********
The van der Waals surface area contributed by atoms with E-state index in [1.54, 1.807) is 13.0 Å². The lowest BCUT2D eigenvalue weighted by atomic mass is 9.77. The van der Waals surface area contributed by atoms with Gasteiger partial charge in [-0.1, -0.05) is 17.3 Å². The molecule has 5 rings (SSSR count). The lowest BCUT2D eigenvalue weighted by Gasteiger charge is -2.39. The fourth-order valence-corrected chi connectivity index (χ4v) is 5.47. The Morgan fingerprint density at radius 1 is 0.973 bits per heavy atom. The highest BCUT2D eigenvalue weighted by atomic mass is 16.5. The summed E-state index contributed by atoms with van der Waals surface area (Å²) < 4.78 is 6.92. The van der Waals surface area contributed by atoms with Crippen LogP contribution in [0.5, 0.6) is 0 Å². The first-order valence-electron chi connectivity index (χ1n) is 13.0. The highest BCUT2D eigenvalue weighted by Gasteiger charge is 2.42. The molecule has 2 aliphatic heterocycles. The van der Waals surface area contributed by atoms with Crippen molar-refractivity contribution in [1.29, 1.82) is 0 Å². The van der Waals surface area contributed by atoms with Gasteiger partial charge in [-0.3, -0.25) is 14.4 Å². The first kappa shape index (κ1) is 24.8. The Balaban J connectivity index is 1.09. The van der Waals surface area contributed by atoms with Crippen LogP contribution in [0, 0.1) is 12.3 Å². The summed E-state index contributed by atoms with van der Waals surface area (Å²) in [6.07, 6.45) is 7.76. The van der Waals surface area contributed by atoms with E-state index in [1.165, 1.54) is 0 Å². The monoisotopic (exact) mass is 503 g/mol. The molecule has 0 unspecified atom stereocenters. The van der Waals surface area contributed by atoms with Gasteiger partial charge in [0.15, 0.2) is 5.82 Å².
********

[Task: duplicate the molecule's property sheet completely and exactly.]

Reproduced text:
The van der Waals surface area contributed by atoms with E-state index in [1.54, 1.807) is 13.0 Å². The lowest BCUT2D eigenvalue weighted by atomic mass is 9.77. The van der Waals surface area contributed by atoms with Gasteiger partial charge in [-0.1, -0.05) is 17.3 Å². The molecule has 5 rings (SSSR count). The lowest BCUT2D eigenvalue weighted by Gasteiger charge is -2.39. The fourth-order valence-corrected chi connectivity index (χ4v) is 5.47. The Morgan fingerprint density at radius 1 is 0.973 bits per heavy atom. The highest BCUT2D eigenvalue weighted by atomic mass is 16.5. The summed E-state index contributed by atoms with van der Waals surface area (Å²) < 4.78 is 6.92. The van der Waals surface area contributed by atoms with Crippen LogP contribution in [0.5, 0.6) is 0 Å². The first-order valence-electron chi connectivity index (χ1n) is 13.0. The highest BCUT2D eigenvalue weighted by Gasteiger charge is 2.42. The molecule has 2 aliphatic heterocycles. The van der Waals surface area contributed by atoms with Crippen molar-refractivity contribution in [1.29, 1.82) is 0 Å². The van der Waals surface area contributed by atoms with Gasteiger partial charge in [-0.3, -0.25) is 14.4 Å². The first kappa shape index (κ1) is 24.8. The Balaban J connectivity index is 1.09. The van der Waals surface area contributed by atoms with Crippen LogP contribution in [0, 0.1) is 12.3 Å². The summed E-state index contributed by atoms with van der Waals surface area (Å²) in [6.07, 6.45) is 7.76. The van der Waals surface area contributed by atoms with E-state index in [1.165, 1.54) is 0 Å². The monoisotopic (exact) mass is 503 g/mol. The molecule has 0 unspecified atom stereocenters. The van der Waals surface area contributed by atoms with Gasteiger partial charge in [0.15, 0.2) is 5.82 Å².